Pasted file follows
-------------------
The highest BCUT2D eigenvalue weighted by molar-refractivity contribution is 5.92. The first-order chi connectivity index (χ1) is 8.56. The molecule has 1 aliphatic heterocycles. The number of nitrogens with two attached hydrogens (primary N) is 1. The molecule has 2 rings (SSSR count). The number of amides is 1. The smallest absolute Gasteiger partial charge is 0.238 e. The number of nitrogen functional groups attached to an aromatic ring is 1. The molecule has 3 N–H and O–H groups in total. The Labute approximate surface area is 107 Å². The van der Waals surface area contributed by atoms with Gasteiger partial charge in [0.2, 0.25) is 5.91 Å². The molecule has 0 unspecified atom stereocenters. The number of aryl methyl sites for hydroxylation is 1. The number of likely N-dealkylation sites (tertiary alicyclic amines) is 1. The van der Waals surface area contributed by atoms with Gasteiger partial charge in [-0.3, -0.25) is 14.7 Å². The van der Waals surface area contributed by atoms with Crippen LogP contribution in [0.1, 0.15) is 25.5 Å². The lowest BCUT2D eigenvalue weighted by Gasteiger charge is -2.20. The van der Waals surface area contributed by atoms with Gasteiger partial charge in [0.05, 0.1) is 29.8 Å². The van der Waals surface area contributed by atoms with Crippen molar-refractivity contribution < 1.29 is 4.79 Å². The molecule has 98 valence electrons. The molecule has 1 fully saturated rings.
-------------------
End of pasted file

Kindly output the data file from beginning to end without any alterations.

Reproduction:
The highest BCUT2D eigenvalue weighted by molar-refractivity contribution is 5.92. The first-order chi connectivity index (χ1) is 8.56. The molecule has 1 aliphatic heterocycles. The number of nitrogens with two attached hydrogens (primary N) is 1. The molecule has 2 rings (SSSR count). The number of amides is 1. The smallest absolute Gasteiger partial charge is 0.238 e. The number of nitrogen functional groups attached to an aromatic ring is 1. The molecule has 3 N–H and O–H groups in total. The Labute approximate surface area is 107 Å². The van der Waals surface area contributed by atoms with Gasteiger partial charge in [0.2, 0.25) is 5.91 Å². The molecule has 0 unspecified atom stereocenters. The number of aryl methyl sites for hydroxylation is 1. The number of likely N-dealkylation sites (tertiary alicyclic amines) is 1. The van der Waals surface area contributed by atoms with Gasteiger partial charge in [-0.3, -0.25) is 14.7 Å². The van der Waals surface area contributed by atoms with Crippen LogP contribution in [0.1, 0.15) is 25.5 Å². The lowest BCUT2D eigenvalue weighted by Gasteiger charge is -2.20. The van der Waals surface area contributed by atoms with Gasteiger partial charge in [0.05, 0.1) is 29.8 Å². The van der Waals surface area contributed by atoms with Crippen molar-refractivity contribution < 1.29 is 4.79 Å². The molecule has 98 valence electrons. The molecule has 1 fully saturated rings.